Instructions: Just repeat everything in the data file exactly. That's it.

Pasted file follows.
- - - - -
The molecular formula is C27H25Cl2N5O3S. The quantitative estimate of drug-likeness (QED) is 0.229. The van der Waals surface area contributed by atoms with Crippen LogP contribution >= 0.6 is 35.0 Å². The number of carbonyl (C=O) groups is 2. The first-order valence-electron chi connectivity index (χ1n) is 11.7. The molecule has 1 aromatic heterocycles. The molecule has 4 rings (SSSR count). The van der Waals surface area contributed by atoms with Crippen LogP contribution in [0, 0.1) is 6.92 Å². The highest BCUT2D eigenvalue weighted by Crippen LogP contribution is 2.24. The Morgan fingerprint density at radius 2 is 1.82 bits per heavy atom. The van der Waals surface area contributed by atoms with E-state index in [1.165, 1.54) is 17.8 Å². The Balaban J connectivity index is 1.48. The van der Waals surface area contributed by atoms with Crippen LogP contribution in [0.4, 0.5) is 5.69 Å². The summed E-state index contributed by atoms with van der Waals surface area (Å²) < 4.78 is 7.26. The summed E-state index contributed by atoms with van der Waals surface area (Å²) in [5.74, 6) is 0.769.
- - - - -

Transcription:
The molecular formula is C27H25Cl2N5O3S. The quantitative estimate of drug-likeness (QED) is 0.229. The van der Waals surface area contributed by atoms with Crippen LogP contribution >= 0.6 is 35.0 Å². The number of carbonyl (C=O) groups is 2. The first-order valence-electron chi connectivity index (χ1n) is 11.7. The molecule has 1 aromatic heterocycles. The molecule has 4 rings (SSSR count). The van der Waals surface area contributed by atoms with Crippen LogP contribution in [0, 0.1) is 6.92 Å². The highest BCUT2D eigenvalue weighted by Crippen LogP contribution is 2.24. The Morgan fingerprint density at radius 2 is 1.82 bits per heavy atom. The van der Waals surface area contributed by atoms with E-state index in [1.165, 1.54) is 17.8 Å². The Balaban J connectivity index is 1.48. The van der Waals surface area contributed by atoms with Crippen LogP contribution in [0.4, 0.5) is 5.69 Å². The summed E-state index contributed by atoms with van der Waals surface area (Å²) < 4.78 is 7.26. The summed E-state index contributed by atoms with van der Waals surface area (Å²) in [5.74, 6) is 0.769.